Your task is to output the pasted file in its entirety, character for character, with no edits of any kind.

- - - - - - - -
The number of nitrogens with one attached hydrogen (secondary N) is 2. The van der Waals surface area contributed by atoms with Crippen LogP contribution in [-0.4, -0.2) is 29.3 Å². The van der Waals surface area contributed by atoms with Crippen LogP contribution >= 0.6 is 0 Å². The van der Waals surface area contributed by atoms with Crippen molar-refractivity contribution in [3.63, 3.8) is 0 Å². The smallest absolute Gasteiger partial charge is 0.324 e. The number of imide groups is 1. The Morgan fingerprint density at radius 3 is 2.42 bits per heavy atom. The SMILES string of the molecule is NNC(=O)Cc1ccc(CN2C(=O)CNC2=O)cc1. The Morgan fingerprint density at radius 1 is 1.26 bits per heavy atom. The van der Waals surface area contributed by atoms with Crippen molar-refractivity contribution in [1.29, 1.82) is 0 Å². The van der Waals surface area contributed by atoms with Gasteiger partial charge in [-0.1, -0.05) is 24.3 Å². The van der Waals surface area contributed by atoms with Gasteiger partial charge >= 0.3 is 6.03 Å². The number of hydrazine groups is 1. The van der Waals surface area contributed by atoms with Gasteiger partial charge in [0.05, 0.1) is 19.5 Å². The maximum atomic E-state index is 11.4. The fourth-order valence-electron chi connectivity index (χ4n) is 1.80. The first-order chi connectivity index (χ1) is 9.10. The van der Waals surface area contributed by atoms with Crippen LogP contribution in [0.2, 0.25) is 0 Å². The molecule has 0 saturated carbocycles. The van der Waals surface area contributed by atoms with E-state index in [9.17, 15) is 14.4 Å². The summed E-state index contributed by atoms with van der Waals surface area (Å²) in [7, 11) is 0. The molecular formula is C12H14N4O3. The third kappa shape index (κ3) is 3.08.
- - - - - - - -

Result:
The number of nitrogens with one attached hydrogen (secondary N) is 2. The van der Waals surface area contributed by atoms with Crippen LogP contribution in [-0.4, -0.2) is 29.3 Å². The van der Waals surface area contributed by atoms with Crippen LogP contribution >= 0.6 is 0 Å². The van der Waals surface area contributed by atoms with Crippen molar-refractivity contribution in [3.63, 3.8) is 0 Å². The smallest absolute Gasteiger partial charge is 0.324 e. The number of imide groups is 1. The Morgan fingerprint density at radius 3 is 2.42 bits per heavy atom. The SMILES string of the molecule is NNC(=O)Cc1ccc(CN2C(=O)CNC2=O)cc1. The Morgan fingerprint density at radius 1 is 1.26 bits per heavy atom. The van der Waals surface area contributed by atoms with Crippen molar-refractivity contribution in [1.29, 1.82) is 0 Å². The van der Waals surface area contributed by atoms with Gasteiger partial charge in [-0.1, -0.05) is 24.3 Å². The van der Waals surface area contributed by atoms with Gasteiger partial charge >= 0.3 is 6.03 Å². The number of hydrazine groups is 1. The van der Waals surface area contributed by atoms with Gasteiger partial charge in [0.05, 0.1) is 19.5 Å². The maximum atomic E-state index is 11.4. The fourth-order valence-electron chi connectivity index (χ4n) is 1.80. The first-order chi connectivity index (χ1) is 9.10. The van der Waals surface area contributed by atoms with Crippen LogP contribution in [0.2, 0.25) is 0 Å². The molecule has 0 saturated carbocycles. The van der Waals surface area contributed by atoms with E-state index in [9.17, 15) is 14.4 Å². The summed E-state index contributed by atoms with van der Waals surface area (Å²) in [7, 11) is 0. The molecular formula is C12H14N4O3. The third kappa shape index (κ3) is 3.08.